A musical based on the New York City newsboy strike of 1899. When young newspaper sellers are exploited beyond reason by their bosses they set out to enact change and are met by the ruthlessness of big business.
July, 1899: When Joseph Pulitzer and William Randolph Hearst raise the distribution price one-tenth of a cent per paper, ten cents per hundred, the newsboys, poor enough already, are outraged. Inspired by the strike put on by the trolley workers, Jack "Cowboy" Kelly (Christian Bale) organizes a newsboys' strike. With David Jacobs (David Moscow) as the brains of the new union, and Jack as the voice, the weak and oppressed found the strength to band together and challenge the powerful. Written by
Kaitlin Dwyer Rankins
When Jack and Dave go to the Refuge, they duck behind the wall to avoid being seen by the cops and the nuns. Dave puts his hands in front of him left over right. In the wider shot, his hands are at his sides. He then re-folds them right over left. In the next close shot, they are left over right again. See more »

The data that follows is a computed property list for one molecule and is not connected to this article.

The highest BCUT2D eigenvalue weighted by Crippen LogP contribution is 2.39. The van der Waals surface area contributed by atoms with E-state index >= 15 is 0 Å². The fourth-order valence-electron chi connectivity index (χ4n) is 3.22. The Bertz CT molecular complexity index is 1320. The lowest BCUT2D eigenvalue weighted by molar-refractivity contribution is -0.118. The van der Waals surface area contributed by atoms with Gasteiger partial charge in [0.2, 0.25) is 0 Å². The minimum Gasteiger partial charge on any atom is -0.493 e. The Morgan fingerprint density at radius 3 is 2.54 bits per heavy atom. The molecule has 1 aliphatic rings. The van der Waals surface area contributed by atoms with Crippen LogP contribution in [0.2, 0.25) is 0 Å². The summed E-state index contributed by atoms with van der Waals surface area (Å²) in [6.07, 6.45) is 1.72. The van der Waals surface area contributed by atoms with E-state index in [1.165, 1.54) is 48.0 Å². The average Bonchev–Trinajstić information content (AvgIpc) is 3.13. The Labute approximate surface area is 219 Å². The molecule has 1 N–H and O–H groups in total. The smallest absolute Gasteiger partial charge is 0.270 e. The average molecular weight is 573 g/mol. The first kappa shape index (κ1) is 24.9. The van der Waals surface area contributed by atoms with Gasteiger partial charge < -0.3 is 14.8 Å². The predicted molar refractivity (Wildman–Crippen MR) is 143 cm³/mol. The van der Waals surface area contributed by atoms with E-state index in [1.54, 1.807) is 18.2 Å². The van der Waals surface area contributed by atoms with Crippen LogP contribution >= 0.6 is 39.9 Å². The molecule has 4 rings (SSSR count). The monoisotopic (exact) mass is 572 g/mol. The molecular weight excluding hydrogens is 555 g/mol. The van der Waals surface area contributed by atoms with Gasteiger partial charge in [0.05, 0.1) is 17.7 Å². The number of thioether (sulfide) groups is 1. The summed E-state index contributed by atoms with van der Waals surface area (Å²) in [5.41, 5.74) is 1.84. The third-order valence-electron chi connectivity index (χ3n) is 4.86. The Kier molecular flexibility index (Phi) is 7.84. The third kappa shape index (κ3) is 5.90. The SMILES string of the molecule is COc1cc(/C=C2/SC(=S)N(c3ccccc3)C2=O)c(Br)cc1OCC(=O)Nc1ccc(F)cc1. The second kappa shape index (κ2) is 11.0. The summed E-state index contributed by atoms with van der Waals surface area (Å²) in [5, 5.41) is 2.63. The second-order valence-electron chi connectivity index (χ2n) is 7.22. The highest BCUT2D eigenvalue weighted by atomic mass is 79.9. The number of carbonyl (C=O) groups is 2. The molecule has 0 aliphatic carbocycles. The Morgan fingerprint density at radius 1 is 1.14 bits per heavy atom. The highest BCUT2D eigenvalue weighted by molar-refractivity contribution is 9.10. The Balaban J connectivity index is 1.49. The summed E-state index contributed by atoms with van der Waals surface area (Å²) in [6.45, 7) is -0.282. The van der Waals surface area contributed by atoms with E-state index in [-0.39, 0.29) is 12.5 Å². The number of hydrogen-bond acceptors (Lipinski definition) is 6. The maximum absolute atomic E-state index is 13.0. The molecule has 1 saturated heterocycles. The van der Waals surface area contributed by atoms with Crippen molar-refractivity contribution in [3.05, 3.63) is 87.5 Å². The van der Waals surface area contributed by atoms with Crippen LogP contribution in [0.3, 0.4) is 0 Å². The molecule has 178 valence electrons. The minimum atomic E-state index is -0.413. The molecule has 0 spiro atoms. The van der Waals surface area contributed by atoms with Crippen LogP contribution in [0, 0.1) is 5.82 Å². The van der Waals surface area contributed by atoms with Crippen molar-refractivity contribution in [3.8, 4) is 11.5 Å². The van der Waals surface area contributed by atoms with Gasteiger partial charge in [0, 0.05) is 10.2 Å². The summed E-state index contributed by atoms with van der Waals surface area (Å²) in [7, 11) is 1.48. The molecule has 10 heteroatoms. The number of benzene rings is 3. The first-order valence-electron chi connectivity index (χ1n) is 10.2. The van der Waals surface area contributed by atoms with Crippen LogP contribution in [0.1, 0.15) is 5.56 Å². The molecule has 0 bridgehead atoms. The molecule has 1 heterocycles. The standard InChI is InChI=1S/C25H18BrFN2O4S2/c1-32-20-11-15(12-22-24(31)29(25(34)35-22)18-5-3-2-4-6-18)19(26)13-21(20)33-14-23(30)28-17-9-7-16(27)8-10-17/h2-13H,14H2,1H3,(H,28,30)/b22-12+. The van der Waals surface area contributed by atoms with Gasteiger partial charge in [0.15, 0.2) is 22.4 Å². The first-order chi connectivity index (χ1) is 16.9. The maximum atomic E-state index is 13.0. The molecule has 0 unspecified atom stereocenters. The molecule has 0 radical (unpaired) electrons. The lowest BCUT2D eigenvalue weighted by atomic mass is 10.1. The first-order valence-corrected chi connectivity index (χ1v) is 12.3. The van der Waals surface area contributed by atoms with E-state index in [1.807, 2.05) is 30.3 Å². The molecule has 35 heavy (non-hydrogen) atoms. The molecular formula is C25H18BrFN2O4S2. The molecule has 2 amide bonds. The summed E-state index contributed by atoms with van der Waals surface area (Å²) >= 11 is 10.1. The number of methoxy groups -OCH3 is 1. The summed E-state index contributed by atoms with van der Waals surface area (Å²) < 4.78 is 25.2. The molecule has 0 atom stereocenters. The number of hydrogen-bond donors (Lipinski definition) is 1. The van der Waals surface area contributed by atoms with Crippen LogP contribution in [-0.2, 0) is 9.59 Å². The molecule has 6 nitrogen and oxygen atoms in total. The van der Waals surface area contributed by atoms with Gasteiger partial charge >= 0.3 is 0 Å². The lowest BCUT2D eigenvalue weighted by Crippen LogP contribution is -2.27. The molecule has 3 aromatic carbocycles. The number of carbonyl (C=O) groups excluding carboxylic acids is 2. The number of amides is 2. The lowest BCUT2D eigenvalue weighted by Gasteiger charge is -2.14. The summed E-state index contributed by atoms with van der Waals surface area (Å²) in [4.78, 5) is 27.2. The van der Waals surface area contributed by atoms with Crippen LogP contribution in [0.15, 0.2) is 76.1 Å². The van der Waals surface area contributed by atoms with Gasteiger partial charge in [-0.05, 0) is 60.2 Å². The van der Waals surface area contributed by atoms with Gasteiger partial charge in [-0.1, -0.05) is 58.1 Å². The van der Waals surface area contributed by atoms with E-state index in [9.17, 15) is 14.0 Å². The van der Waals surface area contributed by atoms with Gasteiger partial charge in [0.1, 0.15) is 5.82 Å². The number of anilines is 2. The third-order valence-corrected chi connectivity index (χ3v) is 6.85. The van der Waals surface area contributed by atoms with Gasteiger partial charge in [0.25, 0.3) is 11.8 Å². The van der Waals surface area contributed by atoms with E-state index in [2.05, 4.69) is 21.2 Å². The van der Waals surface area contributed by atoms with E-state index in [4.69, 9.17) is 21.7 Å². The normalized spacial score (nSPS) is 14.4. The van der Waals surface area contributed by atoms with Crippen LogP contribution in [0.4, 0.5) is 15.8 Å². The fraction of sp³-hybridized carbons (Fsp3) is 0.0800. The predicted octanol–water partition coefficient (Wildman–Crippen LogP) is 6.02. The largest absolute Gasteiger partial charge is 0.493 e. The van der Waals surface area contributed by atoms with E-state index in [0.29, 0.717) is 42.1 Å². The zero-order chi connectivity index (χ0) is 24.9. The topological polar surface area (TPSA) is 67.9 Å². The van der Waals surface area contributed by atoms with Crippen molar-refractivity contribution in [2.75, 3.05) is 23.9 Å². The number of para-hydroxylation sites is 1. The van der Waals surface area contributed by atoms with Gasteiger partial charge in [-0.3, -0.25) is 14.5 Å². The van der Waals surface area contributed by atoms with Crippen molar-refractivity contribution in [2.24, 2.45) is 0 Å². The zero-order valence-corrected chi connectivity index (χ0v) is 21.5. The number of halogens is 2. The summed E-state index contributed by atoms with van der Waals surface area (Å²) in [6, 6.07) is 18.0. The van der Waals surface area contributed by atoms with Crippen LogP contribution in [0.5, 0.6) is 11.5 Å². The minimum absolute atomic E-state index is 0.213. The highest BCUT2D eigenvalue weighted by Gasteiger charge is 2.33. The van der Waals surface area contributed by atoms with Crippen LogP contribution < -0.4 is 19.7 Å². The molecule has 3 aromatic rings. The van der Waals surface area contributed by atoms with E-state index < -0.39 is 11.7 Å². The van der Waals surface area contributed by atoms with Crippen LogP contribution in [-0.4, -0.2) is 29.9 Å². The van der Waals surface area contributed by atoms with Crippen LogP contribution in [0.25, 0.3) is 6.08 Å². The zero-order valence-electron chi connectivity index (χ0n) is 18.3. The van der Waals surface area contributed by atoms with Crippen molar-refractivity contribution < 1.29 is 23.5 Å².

Very important movie from my childhood. It has it's obvious flaws, too long, a few unnecessary musical numbers, not very true to historical events, but for me the positives outweigh it.
Some of the joy felt while watching comes from the fact that the entire cast seemed to be so joyous and fun while filming. They throw themselves into the songs, dances and silly New Yawk accents with relish and delight. Christian Bale was revealed to be a powerhouse performer even back then. The songs are fantastic even today, transportive and beautiful and the choreography allows the skilled dancers to shine.
It always manages to be a fun one to come back to.
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